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Howard County was created under an act of the general assembly, approved on January 13, 1816. It was named for Benjamin Howard, first Missouri Territory governor. Howard County was the ninth organized county in the Missouri Territory and was created from the counties of St. Louis and St. Charles.
Howard County was one of the several counties settled mostly by southerners along the Missouri River. Given their culture and traditions, this area became known as Little Dixie and Howard was the heart.
An ideal central location for business, Howard County is within two “truck days” of ninety percent of the United States – meaning your semi shipment is just two days away from the majority of your customers.
Kansas City is two short hours away from the town of Fayette, and a drive to St. Louis takes just two and a half hours. There are six major highways in Howard County. They are: U.S. Route 40, Route 3, Route 5, Route 87, Route 124, Route 240.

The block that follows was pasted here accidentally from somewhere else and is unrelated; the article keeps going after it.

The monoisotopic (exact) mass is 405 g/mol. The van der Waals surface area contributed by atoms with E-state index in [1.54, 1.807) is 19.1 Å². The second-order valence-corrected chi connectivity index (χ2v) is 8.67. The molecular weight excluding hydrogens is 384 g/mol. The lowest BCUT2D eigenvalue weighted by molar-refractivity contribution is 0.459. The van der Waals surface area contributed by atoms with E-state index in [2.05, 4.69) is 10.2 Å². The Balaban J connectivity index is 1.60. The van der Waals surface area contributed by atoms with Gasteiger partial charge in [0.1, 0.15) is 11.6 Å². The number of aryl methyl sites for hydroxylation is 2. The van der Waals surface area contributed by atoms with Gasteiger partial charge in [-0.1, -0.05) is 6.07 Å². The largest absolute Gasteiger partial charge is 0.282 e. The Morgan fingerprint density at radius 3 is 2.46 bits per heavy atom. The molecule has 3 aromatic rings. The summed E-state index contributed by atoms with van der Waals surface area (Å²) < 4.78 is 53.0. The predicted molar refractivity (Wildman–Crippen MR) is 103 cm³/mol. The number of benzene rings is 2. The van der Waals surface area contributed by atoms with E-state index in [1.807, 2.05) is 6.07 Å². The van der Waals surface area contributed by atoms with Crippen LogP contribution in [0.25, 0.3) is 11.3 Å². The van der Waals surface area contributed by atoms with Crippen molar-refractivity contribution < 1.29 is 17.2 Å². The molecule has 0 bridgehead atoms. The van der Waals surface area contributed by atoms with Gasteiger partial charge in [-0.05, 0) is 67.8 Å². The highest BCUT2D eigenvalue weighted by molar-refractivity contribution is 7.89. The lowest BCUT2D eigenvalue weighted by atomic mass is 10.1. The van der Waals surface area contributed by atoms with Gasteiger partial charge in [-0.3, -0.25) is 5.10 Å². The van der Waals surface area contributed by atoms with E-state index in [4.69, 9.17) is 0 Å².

HOWARD COUNTY QUICK FACTS
Land Size: 471 Square Miles
Cities: Armstrong, Fayette, Franklin, New Franklin, Glasgow
Cost of Living Index: 80.1%
County Workforce: 4,882
Unemployment Rate: 5.4%
Major Employers: Monnig Industries, CMMG, Pacific Lumber, American Discovery Textile, Penny Plate, Inovatia Laboratories, Addison Biological Laboratories, Jennings Premium Meats
Median Household Income: $31,614
County Average Wage: $25,096
Demographics:91.13% White, 6.84% Black or African American, 0.33% Native American, 0.12% Asian, 0.08% Pacific Islander, 0.40% from other races, and 1.10% from two or more races. Approximately 0.86% of the population were Hispanic or Latino of any race. 32.4% were of German, 16.1% American, 8.9% English and 8.3% Irish ancestry according to Census 2000.
HOWARD COUNTY QUALITY OF LIFE
School Data: Central Methodist University, Moberly Area Community College, Strong High schools and Elementary Schools
Recreation Opportunities: Missouri river, Katy trail, multiple conservation areas, public park systems, hunting and fishing opportunities, golfing, unique shops, historic sites, great dining, wineries, Lewis & Clark Trail, reenactments, art gallery, homes and buildings on the national historic registry, near to metropolitan areas